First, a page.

Question from My Weekly Wrap-Up Post on Literature

Preparing to Teach the Hard Stuff button

Question from my Weekly Wrap-Up post:
I enjoyed reading about your week. You mentioned you discussed Uncle Tom’s Cabin with your boys this week. And, I’m wondering, how could I discuss that intelligently??? So, I’m wondering, how have you educated yourself to get your boys to this point. Is it mainly by using TOG? Or have you spent a lot of time reading the classics? If you already have a post about this, I’d love it if you’d point me to it. I’m just wondering how I’ll be prepared to discuss some of these deeper topics. Thanks!

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My Response:

School for Us,

A little of everything is my best answer.
1. I have read quite a few of the books…a long time ago but the structure and main points are still in my mind.
2. Some books I don’t remember at all so I read a bit of the book, skim some of the book, and read the Cliffs Notes.
3. If it is a TOG selection, the teacher’s notes are thorough and well written and I can usually have my boys give me their thoughts in a discussion using some of the leading questions in the student activities. Here is a better explanation of how the notes do that on TOG:
http://www.tapestryofgrace.com/explore/tns.php
4. If I have never read the book and I have time to read it, I enjoy following along with the boys. I did this with Les Miserables earlier this year using the Enriched Classic edition.

Overall, it really depends on the material. Last year when we did Medieval and Renaissance (TOG Yr 2), I really felt I needed to pretty much read everything they did and go through the teacher’s notes. It was a tough year.

This year has been a bit easier and as the boys mature, they really take the discussions on for themselves. I just lead through questions. It isn’t like I am quizzing them or needing to find specific answers either. They narrate to me what they thought and what they learned. I listen and respond as best I can. Since there are two of them, they sort of self correct…or agree to disagree.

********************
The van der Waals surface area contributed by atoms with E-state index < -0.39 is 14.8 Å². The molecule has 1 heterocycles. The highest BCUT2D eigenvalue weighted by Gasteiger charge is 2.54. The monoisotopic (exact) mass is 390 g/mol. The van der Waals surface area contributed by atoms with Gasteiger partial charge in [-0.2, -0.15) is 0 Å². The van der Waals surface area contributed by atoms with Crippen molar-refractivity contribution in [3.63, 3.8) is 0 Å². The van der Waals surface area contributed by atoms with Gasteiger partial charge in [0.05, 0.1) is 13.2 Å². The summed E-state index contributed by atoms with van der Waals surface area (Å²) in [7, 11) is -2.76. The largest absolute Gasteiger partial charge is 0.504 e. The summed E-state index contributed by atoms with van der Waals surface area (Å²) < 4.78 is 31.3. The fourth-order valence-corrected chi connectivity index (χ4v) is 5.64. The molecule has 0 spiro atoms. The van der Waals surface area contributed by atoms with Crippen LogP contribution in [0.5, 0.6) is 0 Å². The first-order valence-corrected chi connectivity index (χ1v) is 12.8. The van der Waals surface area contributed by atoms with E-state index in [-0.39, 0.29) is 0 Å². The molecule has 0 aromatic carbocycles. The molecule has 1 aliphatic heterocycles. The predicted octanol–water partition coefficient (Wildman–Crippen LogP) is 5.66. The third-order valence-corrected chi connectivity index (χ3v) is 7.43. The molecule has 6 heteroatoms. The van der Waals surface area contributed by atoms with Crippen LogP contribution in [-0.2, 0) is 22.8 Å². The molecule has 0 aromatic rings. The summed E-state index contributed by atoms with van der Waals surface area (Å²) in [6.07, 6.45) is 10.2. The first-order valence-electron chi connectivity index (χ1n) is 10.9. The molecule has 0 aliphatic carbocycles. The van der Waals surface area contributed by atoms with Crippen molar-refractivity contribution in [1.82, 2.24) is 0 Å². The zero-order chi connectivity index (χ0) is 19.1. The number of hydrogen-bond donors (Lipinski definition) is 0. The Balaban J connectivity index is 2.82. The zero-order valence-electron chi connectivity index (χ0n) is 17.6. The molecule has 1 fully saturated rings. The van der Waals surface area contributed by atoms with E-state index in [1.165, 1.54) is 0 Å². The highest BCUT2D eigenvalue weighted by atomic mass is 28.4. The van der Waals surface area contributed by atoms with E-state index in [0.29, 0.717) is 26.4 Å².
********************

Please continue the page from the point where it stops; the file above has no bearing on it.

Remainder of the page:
We are getting ready to read Macbeth this week. I have read the introduction and notes to the play, refreshed my memory with the characters and plot, and found an audio book to listen to. We will listen together and talk as things come up. This is not a TOG selection so I will not have any notes.

I have outlined some narration prompts already using the notes from the book.
Describe Banquo’s murder.
Why do you think Shakespeare’s appeal has lasted so long?
Write a review of this play for a local homeschooling group.

These are just our quick literature response narrations. I expect them to thoroughly answer the prompt in about a page usually. They never seem to have trouble with this exercise.

Remember that when the kids get into high school they have entered into a whole different world of thinking. They are no longer gathering facts or putting them together with connections, they are asking the “why” questions and are ready for thinking on a higher level. I see it happening in my boys. They go farther and build on things they have learned in the past.

For example:
In Uncle Tom’s Cabin, you are no longer learning about Lincoln or the basics of the Civil War, you are digging into the “whys” and the “why nots” behind the people. This book puts faces on slaves and slave owners. It shows how people can change in their most basic beliefs as Christians. You see the struggle in some of the slave owners over the conflict of being a Christian and treating fellow humans as chattel. My boys are finally old enough to grapple with these tough subjects. It did not take much prompting from me to hear how they really felt about things in this book. They both feel it is an important book. In fact, that was one of my narration prompts: Why should people read this book? They had solid answers. I didn’t have to do anything but schedule the reading and then ask them the question.

We can all do this. There is no reason to shy away from high school because we feel inadequate. There are plenty of resources.

We used Teaching Company DVDs when we went through ancient history and literature. This was an area that the boys were interested in and I felt better having the DVD course for the Iliad and the Odyssey. (We love Elizabeth Vandiver.)We also viewed quite a few of the lectures in the Books that Have Made History course. Sidenote: If you are new to the Teaching Company, sign up for their catalog. You will be informed when their courses are at 50% off or better. Every course is marked to 50% off at some point in every year. You just have to pay attention. I have never purchased a course at full price.

Susan Wise Bauer suggests using Pink Monkey as a resource too for high school literature. I prefer to use Cliffs Notes or the Enriched Classics editions of books to help me with my preparation for discussions with the boys when I do not have TOG notes.

Take it one step at a time, one book at a time.

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